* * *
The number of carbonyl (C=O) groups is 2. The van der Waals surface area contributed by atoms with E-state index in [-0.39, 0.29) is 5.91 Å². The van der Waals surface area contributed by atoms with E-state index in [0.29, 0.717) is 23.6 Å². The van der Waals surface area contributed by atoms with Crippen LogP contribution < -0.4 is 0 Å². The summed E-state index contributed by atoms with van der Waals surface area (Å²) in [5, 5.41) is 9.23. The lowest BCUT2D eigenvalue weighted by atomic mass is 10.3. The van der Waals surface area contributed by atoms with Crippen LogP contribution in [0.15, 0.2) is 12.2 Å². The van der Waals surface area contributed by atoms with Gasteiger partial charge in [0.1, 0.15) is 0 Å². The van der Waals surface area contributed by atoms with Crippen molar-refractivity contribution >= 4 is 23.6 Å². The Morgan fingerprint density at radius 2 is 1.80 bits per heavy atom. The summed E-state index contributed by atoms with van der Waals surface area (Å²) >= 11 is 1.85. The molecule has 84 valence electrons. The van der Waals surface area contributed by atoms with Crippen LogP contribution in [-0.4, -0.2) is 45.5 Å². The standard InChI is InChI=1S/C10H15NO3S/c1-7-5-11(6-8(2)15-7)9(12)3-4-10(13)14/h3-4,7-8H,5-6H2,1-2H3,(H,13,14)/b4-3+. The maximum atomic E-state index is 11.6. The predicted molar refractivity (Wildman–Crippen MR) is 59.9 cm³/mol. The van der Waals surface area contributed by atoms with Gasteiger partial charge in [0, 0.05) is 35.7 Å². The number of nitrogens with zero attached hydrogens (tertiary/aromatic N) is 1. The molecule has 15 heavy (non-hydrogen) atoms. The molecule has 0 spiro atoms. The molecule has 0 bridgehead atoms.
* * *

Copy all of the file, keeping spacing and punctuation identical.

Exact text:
The number of carbonyl (C=O) groups is 2. The van der Waals surface area contributed by atoms with E-state index in [-0.39, 0.29) is 5.91 Å². The van der Waals surface area contributed by atoms with E-state index in [0.29, 0.717) is 23.6 Å². The van der Waals surface area contributed by atoms with Crippen LogP contribution < -0.4 is 0 Å². The summed E-state index contributed by atoms with van der Waals surface area (Å²) in [5, 5.41) is 9.23. The lowest BCUT2D eigenvalue weighted by atomic mass is 10.3. The van der Waals surface area contributed by atoms with Crippen LogP contribution in [0.15, 0.2) is 12.2 Å². The van der Waals surface area contributed by atoms with Gasteiger partial charge in [0.1, 0.15) is 0 Å². The van der Waals surface area contributed by atoms with Crippen molar-refractivity contribution >= 4 is 23.6 Å². The Morgan fingerprint density at radius 2 is 1.80 bits per heavy atom. The summed E-state index contributed by atoms with van der Waals surface area (Å²) >= 11 is 1.85. The molecule has 84 valence electrons. The van der Waals surface area contributed by atoms with Crippen LogP contribution in [-0.4, -0.2) is 45.5 Å². The standard InChI is InChI=1S/C10H15NO3S/c1-7-5-11(6-8(2)15-7)9(12)3-4-10(13)14/h3-4,7-8H,5-6H2,1-2H3,(H,13,14)/b4-3+. The maximum atomic E-state index is 11.6. The predicted molar refractivity (Wildman–Crippen MR) is 59.9 cm³/mol. The van der Waals surface area contributed by atoms with Gasteiger partial charge in [0, 0.05) is 35.7 Å². The number of nitrogens with zero attached hydrogens (tertiary/aromatic N) is 1. The molecule has 15 heavy (non-hydrogen) atoms. The molecule has 0 spiro atoms. The molecule has 0 bridgehead atoms.